Our understanding of the universe is expanding in all directions, expanding outwards as we see more and more of the cosmos and inwardly as we learn more about the nano world. In the nano world the tools for capturing the action shots are improving but there are still a number of destinations we are unable to explore. Organic organisms – for example, influenza virus – are too delicate for the standard tools of nano exploration. Powerful x-rays and laser illumination used in modern microscopes simply disintegrate such delicacies. In these situations scientists have been turning to simulations – computer models – for answers. Until now, studying viruses has been challenging in laboratories, this new technology not only allows for greater offline research, it belies the complexity associated with simulating billions of particles in the correct conditions to create such simulations
Dr. Ying Ren along with a team of researchers at the Chinese Academy of Sciences Institute of Process Engineering have also been searching for answers using simulators, in the process they have developed the Computational Microscope, a breakthrough in simulation technology.
Using the Mole-8.5 supercomputer the researchers were able to simulate a complete H1N1 virus at the atomic level. Giving scientists the ultimate sandbox like environment to study the virus and how it interacts with various substances, the computational microscope. The Mole-8.5 Supercomputer used to perform the simulation was developed through a close partnership between NVIDIA and IPE-CAS, integrating 2,200 NVIDIA Tesla Processors spread over 288 nodes this is a serious piece of number crunching equipment that draws enough power to run a small town.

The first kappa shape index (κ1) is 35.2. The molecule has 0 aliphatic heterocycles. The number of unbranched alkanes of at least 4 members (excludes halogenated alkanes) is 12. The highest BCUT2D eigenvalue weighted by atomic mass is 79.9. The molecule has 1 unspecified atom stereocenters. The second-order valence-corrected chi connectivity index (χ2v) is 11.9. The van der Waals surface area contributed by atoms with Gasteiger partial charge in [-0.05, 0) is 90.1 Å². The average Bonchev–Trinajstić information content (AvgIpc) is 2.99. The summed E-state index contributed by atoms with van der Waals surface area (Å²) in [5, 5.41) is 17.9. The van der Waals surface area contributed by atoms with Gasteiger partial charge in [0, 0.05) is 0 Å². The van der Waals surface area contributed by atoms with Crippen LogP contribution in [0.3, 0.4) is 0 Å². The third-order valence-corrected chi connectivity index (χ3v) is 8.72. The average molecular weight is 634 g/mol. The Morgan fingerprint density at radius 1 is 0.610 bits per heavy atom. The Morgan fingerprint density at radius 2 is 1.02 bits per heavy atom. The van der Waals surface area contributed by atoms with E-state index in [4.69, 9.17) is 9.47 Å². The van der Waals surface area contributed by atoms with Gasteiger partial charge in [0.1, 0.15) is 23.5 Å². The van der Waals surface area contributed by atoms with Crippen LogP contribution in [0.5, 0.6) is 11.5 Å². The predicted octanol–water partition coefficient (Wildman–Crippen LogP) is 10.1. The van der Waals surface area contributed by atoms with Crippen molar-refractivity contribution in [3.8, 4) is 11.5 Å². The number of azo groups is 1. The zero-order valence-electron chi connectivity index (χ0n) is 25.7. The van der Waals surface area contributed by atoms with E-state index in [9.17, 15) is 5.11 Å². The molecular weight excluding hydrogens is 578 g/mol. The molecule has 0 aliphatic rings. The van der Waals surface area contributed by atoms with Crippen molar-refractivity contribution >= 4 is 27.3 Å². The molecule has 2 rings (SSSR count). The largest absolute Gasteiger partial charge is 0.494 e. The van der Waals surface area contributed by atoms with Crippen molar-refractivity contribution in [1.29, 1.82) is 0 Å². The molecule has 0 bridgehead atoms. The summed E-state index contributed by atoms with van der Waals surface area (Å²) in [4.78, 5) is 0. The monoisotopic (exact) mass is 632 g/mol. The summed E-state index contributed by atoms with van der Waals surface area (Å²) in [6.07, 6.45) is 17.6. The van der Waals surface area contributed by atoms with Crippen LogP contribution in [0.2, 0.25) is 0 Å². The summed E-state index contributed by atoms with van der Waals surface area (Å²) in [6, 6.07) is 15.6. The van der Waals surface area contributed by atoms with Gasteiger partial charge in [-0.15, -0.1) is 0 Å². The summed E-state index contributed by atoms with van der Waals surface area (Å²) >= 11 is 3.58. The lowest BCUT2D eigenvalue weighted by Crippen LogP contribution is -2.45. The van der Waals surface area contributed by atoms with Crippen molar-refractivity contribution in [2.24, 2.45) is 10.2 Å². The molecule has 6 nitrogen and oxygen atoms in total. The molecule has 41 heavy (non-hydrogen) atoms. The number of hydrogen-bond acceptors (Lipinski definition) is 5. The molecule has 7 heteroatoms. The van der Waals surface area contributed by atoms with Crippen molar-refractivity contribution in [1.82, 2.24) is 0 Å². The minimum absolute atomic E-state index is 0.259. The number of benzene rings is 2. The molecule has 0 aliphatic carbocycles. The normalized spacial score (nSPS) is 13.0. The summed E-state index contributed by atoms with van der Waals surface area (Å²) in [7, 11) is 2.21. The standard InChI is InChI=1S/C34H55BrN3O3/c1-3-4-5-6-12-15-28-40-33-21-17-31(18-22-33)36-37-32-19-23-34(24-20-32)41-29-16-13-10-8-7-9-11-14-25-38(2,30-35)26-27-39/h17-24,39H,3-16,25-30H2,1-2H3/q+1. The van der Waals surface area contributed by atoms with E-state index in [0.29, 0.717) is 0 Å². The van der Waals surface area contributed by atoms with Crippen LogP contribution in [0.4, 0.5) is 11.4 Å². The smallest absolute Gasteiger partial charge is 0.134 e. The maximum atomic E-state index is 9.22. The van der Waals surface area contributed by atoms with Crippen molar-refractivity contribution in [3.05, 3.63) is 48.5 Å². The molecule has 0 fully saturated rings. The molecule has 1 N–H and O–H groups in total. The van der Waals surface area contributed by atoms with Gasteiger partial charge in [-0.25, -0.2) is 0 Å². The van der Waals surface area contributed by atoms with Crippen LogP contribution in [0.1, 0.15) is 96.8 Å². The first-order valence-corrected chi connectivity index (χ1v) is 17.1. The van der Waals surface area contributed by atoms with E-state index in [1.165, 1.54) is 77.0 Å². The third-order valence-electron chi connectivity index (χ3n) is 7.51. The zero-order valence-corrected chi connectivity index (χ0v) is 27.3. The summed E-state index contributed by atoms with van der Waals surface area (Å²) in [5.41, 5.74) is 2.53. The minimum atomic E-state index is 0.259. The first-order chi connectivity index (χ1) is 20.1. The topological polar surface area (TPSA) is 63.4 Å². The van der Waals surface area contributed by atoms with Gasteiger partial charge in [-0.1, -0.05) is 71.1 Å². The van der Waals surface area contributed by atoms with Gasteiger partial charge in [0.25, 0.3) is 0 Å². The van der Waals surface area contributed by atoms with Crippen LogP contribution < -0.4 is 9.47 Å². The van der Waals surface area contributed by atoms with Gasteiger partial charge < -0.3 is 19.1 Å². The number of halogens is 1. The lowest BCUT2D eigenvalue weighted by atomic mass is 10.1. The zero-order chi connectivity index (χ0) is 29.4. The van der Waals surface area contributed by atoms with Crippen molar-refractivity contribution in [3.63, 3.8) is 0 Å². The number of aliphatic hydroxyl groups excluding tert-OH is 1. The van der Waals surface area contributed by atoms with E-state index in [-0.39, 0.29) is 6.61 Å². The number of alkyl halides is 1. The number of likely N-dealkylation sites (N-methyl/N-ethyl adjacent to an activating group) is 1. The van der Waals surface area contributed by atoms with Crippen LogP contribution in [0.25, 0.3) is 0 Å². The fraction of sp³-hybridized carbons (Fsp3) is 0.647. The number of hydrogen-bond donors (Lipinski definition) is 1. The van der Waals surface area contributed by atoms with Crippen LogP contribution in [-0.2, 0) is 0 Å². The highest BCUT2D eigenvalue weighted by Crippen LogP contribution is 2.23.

“The Mole-8.5 GPU supercomputer is enabling us to perform scientific research that simply was not possible before,” said Dr. Ying Ren, assistant professor at IPE-CAS. “This research is an important step in developing more effective ways to control epidemics and create anti-viral drugs.”
This milestone in simulation, the ability to simulate an entire organism at the atomic level, is giving researches new tools to further their research. Virus’s and many other subjects that scientists need to study operate in the very small world of nano – a billionth of a meter -. With the added complication that chemical – organic and inorganic – reactions happen at such fast speeds that they are very difficult to study in the real world. Not only do they need to simulate hundreds of millions of atoms or radicals but they need to simulate them interacting trillions of times a second, the femtosecond time scale – quadrillionth of a second or millionth billionth of a second -. Scientists using the Mole-8.5 supercomputer achieved a time resolution of 1 femtosecond for 300 million atoms or radicals. At this resolution the Mole-8 was able to generate 770 Pico seconds – 0.00000000077 seconds – of simulation for each day of processing on the supercomputer. While this may seem like an incredibly small amount of time to simulate but it is enough to capture complete reactions in the virus world.